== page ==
Florida's warm weather attracts invasive reptile and amphibian species to establish new homes and breeding grounds, according to researchers from the University of Florida. Their study was recently published in the journal Herpetological Conservation Biology, and they hope it will spur further action to protect the Everglades and other key areas of Florida from invasions.

"Early detection and rapid response efforts are essential to prevent more of the 140 introduced species from establishing breeding populations, and this study helps us choose where to look first," Frank Mazzotti, a wildlife ecology and conservation professor at the University of Florida, said in a news release.

The researchers noted that this high rate of invasion could be linked to Americans importing exotic animals for the pet industry and other purposes. According to the news release, the U.S. has the highest exotic animal imports of any country in the world. From 2005 to 2008, more than one billion animals entered the country, according to the U.S. Government Accountability Office. Brought in by boats and planes, these animals are used for trade, religion or food.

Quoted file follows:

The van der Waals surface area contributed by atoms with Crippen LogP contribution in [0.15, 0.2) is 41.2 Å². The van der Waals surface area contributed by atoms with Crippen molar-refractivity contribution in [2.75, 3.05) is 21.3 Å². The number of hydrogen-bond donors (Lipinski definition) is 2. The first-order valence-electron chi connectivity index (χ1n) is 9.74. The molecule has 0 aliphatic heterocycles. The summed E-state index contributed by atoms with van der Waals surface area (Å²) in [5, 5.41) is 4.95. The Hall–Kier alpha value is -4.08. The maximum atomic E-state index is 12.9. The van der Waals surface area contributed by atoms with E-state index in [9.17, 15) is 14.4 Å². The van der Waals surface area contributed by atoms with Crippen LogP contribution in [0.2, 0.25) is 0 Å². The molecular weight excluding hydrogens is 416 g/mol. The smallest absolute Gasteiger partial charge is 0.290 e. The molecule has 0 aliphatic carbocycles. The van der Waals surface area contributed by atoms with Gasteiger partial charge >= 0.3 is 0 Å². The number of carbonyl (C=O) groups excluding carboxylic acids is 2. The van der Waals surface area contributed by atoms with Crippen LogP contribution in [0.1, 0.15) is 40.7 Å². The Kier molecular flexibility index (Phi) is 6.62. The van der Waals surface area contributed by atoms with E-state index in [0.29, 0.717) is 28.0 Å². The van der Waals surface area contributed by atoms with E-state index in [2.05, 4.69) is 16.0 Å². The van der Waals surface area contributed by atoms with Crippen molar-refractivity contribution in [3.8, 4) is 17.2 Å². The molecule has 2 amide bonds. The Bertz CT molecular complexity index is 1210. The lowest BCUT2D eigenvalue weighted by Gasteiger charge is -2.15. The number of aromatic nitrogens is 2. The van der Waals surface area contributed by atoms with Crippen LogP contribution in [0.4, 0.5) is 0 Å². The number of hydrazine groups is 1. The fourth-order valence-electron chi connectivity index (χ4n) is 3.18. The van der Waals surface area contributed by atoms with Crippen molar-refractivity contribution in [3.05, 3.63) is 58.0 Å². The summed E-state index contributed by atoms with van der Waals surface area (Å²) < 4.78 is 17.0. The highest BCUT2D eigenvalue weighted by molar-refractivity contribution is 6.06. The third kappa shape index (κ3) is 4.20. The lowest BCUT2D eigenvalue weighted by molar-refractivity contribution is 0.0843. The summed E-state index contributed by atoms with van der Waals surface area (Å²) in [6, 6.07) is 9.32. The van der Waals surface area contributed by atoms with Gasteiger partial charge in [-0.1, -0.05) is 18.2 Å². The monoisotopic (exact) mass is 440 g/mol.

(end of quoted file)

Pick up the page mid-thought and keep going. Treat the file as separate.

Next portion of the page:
Florida provides ample ground for breeding, and when the invasive animals establish themselves, they are harder to remove. Non-native species can also be devastating to biodiversity worldwide, and Florida is home to more of these invasive wild reptiles and amphibians than anywhere else in the world, according to the release.

"We need to focus immediate management efforts on South Florida, or invasive wildlife could jeopardize Everglades restoration," Mazzotti explained in the release.

Their study provides data on how this invasive wildlife can be managed before it's too late. 

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